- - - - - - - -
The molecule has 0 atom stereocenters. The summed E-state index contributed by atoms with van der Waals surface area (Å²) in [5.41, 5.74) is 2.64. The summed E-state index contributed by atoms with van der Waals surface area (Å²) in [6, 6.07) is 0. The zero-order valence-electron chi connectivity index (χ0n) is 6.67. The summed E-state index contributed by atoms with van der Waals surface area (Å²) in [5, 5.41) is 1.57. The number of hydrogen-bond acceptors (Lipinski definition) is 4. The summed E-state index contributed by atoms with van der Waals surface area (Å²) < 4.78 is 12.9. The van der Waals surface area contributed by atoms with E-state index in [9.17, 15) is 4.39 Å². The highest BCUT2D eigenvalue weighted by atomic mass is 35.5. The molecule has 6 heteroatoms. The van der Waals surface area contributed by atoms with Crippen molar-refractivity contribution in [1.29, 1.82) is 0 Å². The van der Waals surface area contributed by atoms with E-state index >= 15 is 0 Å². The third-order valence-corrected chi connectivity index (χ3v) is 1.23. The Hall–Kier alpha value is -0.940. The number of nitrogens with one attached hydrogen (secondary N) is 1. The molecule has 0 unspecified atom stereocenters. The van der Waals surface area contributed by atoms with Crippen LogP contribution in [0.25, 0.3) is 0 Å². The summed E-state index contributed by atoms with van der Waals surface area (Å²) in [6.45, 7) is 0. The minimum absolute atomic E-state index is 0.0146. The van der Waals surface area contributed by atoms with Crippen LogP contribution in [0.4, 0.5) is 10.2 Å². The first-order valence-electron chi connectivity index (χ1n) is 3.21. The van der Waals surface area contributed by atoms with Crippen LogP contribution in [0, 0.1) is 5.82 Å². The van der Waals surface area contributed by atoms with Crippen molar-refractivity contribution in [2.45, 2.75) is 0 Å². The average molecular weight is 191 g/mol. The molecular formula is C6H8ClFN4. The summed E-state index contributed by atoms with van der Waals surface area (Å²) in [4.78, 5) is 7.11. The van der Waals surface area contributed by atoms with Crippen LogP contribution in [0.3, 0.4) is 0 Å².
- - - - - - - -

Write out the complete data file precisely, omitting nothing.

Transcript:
The molecule has 0 atom stereocenters. The summed E-state index contributed by atoms with van der Waals surface area (Å²) in [5.41, 5.74) is 2.64. The summed E-state index contributed by atoms with van der Waals surface area (Å²) in [6, 6.07) is 0. The zero-order valence-electron chi connectivity index (χ0n) is 6.67. The summed E-state index contributed by atoms with van der Waals surface area (Å²) in [5, 5.41) is 1.57. The number of hydrogen-bond acceptors (Lipinski definition) is 4. The summed E-state index contributed by atoms with van der Waals surface area (Å²) < 4.78 is 12.9. The van der Waals surface area contributed by atoms with E-state index in [9.17, 15) is 4.39 Å². The highest BCUT2D eigenvalue weighted by atomic mass is 35.5. The molecule has 6 heteroatoms. The van der Waals surface area contributed by atoms with Crippen molar-refractivity contribution in [1.29, 1.82) is 0 Å². The van der Waals surface area contributed by atoms with E-state index >= 15 is 0 Å². The third-order valence-corrected chi connectivity index (χ3v) is 1.23. The Hall–Kier alpha value is -0.940. The number of nitrogens with one attached hydrogen (secondary N) is 1. The molecule has 0 unspecified atom stereocenters. The van der Waals surface area contributed by atoms with Crippen LogP contribution in [0.25, 0.3) is 0 Å². The summed E-state index contributed by atoms with van der Waals surface area (Å²) in [6.45, 7) is 0. The minimum absolute atomic E-state index is 0.0146. The van der Waals surface area contributed by atoms with Crippen LogP contribution in [0.4, 0.5) is 10.2 Å². The first-order valence-electron chi connectivity index (χ1n) is 3.21. The van der Waals surface area contributed by atoms with Crippen LogP contribution in [0, 0.1) is 5.82 Å². The van der Waals surface area contributed by atoms with Crippen molar-refractivity contribution in [2.45, 2.75) is 0 Å². The average molecular weight is 191 g/mol. The molecular formula is C6H8ClFN4. The summed E-state index contributed by atoms with van der Waals surface area (Å²) in [4.78, 5) is 7.11. The van der Waals surface area contributed by atoms with Crippen LogP contribution in [0.3, 0.4) is 0 Å².